In 2015 the Government set out that it was mandatory for 20% of any apprenticeship to include off-the-job training to help ensure quality. Without it, apprentices can’t successfully complete their qualification and employers could fall foul of funding rules. It is vital that employers and apprentices understand how to achieve it.
Rhys Robinson, Work Based Team Leader at Learning Unlimited has helped many of the employers and apprentices we work with find a simple, no-fuss way to incorporate 20% off-the-job training into the period of an apprenticeship. He gave us some useful information to highlight the best steps to take.
“We work with employers of all sizes and across many sectors and there isn’t a one size fits all solution to achieve 20% off-the-job training; which is actually the good thing about this rule. It isn’t too prescriptive and it is possible to make it fit with how your business operates and the role of the apprentice.
The Department of Education define off-the-job training as “…learning which is undertaken outside of the normal day-to-day working environment and leads towards the achievement of an apprenticeship. This can include training that is delivered at the apprentice’s normal place of work but must not be delivered as part of their normal working duties.”
It doesn’t have to be a headache to work out how to give your apprentice the time to spend 20% developing the skills you need them to have away from their day to day role.
It works best for some organisations to give apprentices a block of time to study each week or each month. F or others, it is about delivering a training programme which gives apprentices an opportunity to develop specific skills within their working hours. It is about finding the best fit for your business.
Many organisations do off-the-job training as part of their staff development process as a matter of course and often, just documenting time spent on this and the impact it has had on the learning journey counts towards the 20%.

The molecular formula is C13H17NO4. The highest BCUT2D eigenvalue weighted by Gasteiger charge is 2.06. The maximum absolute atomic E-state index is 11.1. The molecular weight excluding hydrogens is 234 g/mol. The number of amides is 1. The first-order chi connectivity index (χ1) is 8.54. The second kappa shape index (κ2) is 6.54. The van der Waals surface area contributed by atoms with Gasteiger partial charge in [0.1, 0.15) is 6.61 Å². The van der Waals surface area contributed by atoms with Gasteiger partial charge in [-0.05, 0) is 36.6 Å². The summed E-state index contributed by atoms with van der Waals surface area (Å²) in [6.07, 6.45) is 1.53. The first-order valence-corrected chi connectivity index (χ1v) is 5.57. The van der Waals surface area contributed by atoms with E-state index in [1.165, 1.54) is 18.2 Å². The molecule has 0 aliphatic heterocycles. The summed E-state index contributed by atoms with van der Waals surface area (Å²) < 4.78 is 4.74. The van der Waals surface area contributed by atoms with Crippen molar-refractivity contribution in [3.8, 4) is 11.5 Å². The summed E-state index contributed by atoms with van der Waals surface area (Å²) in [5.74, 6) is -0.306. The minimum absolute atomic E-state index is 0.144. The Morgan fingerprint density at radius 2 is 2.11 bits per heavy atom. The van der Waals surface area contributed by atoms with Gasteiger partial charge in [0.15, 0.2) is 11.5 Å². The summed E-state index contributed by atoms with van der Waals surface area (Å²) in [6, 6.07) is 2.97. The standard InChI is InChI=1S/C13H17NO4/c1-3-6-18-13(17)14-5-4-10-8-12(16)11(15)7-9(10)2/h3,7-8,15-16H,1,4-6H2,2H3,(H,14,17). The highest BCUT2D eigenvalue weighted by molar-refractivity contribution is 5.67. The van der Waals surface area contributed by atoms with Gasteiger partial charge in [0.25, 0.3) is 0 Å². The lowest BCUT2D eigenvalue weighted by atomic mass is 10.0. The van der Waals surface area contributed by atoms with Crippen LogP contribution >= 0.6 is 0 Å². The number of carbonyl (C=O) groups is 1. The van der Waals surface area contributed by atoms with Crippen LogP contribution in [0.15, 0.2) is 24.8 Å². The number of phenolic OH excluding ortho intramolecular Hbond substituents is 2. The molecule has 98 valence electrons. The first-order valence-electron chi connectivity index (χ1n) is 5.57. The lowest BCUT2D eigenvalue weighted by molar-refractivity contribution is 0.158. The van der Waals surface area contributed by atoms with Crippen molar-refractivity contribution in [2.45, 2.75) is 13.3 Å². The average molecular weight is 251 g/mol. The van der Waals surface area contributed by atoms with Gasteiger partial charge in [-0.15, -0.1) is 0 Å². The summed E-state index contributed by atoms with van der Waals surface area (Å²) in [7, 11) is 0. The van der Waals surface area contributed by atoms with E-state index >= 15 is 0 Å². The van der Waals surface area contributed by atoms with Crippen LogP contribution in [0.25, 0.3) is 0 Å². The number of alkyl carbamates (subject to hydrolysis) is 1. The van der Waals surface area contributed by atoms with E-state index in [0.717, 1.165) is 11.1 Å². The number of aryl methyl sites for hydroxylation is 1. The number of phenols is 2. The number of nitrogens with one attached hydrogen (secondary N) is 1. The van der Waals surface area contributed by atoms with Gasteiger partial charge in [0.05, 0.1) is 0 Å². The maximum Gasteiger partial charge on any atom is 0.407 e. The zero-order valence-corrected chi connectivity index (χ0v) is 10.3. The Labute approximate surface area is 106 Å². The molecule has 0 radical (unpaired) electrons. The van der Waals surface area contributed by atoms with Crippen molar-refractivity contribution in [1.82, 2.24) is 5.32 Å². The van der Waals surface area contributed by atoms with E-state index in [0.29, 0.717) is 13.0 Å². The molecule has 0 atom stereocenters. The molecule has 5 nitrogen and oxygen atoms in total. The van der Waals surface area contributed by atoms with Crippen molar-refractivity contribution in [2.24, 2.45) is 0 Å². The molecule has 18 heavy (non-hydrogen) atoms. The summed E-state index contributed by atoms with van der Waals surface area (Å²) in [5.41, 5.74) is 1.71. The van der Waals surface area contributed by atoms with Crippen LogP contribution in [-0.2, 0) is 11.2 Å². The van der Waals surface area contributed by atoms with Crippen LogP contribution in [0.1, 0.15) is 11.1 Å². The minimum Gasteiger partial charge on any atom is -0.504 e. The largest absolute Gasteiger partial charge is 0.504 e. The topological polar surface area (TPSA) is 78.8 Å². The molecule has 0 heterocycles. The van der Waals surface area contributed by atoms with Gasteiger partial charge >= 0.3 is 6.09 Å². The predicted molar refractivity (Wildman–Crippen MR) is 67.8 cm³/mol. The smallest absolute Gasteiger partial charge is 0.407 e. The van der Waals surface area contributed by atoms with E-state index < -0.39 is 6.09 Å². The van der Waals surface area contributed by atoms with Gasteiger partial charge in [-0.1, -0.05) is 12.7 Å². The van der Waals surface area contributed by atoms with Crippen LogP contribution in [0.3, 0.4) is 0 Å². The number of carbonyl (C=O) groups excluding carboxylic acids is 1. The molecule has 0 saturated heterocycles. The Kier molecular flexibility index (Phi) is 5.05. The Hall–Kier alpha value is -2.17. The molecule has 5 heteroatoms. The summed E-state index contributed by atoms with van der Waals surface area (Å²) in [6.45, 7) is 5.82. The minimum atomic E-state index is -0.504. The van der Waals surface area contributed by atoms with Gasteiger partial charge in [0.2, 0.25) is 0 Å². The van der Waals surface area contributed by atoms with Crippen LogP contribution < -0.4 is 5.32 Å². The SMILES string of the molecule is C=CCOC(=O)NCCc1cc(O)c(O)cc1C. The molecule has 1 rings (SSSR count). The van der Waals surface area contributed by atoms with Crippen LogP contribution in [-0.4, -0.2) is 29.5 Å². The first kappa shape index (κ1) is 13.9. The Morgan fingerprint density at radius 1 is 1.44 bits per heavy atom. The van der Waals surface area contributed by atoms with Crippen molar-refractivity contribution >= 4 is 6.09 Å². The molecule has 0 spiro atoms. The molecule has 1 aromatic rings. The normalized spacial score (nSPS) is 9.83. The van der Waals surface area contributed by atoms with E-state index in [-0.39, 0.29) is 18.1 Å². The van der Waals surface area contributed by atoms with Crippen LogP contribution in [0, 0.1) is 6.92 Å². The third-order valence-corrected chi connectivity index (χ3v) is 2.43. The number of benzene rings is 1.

Understanding what off-the-job training is and recording it is really important. This useful table helps to highlight what counts and what doesn’t.
OneFile is a fantastic tool for recording any training completed. We work with apprentices to ensure that the onus is on them to record their off-the-job training. This helps to make sure any training is measurable and has the added benefit of ensuring we can work with the apprentice to reflect on the training they have completed. We can use it to see how the learner has developed as a result of the training and what they have achieved. This is where the 20% rule really adds value and helps apprentices to succeed.
Don’t let the 20% rule be a barrier; see it as an opportunity. There are many businesses out there benefiting from it and developing their apprentices into highly skilled members of their workforce. The message that I want to get out is that organisations don’t need to struggle to meet the criteria. There are many simple solutions which can have a really positive impact.”
Contact us for help and advice about apprenticeships and for guidance about how to make the most of 20% off-the-job training.